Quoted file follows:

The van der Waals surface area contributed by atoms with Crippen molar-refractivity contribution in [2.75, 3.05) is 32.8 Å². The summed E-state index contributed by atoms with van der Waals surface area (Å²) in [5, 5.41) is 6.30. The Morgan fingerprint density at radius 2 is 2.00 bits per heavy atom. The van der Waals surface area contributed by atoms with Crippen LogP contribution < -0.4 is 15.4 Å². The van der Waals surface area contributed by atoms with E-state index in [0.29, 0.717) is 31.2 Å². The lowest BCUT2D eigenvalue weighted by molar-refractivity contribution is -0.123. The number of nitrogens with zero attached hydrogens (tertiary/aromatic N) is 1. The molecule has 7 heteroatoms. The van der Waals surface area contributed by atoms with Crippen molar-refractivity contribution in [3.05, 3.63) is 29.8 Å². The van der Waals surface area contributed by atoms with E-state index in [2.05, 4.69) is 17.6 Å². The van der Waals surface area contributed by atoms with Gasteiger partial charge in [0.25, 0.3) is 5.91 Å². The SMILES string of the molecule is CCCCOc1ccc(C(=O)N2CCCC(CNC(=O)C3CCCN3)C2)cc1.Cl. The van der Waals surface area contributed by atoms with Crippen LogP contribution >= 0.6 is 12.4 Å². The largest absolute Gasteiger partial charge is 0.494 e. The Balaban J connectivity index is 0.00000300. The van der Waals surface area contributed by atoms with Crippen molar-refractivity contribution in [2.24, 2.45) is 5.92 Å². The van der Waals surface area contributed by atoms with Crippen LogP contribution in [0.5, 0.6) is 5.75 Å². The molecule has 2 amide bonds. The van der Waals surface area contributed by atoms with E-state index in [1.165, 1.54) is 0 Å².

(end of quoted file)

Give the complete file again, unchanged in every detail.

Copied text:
The van der Waals surface area contributed by atoms with Crippen molar-refractivity contribution in [2.75, 3.05) is 32.8 Å². The summed E-state index contributed by atoms with van der Waals surface area (Å²) in [5, 5.41) is 6.30. The Morgan fingerprint density at radius 2 is 2.00 bits per heavy atom. The van der Waals surface area contributed by atoms with Crippen LogP contribution < -0.4 is 15.4 Å². The van der Waals surface area contributed by atoms with E-state index in [0.29, 0.717) is 31.2 Å². The lowest BCUT2D eigenvalue weighted by molar-refractivity contribution is -0.123. The number of nitrogens with zero attached hydrogens (tertiary/aromatic N) is 1. The molecule has 7 heteroatoms. The van der Waals surface area contributed by atoms with Crippen molar-refractivity contribution in [3.05, 3.63) is 29.8 Å². The van der Waals surface area contributed by atoms with E-state index in [2.05, 4.69) is 17.6 Å². The van der Waals surface area contributed by atoms with Gasteiger partial charge in [0.25, 0.3) is 5.91 Å². The SMILES string of the molecule is CCCCOc1ccc(C(=O)N2CCCC(CNC(=O)C3CCCN3)C2)cc1.Cl. The van der Waals surface area contributed by atoms with Crippen LogP contribution >= 0.6 is 12.4 Å². The largest absolute Gasteiger partial charge is 0.494 e. The Balaban J connectivity index is 0.00000300. The van der Waals surface area contributed by atoms with Crippen molar-refractivity contribution in [2.24, 2.45) is 5.92 Å². The van der Waals surface area contributed by atoms with Crippen LogP contribution in [0.5, 0.6) is 5.75 Å². The molecule has 2 amide bonds. The van der Waals surface area contributed by atoms with E-state index in [1.165, 1.54) is 0 Å².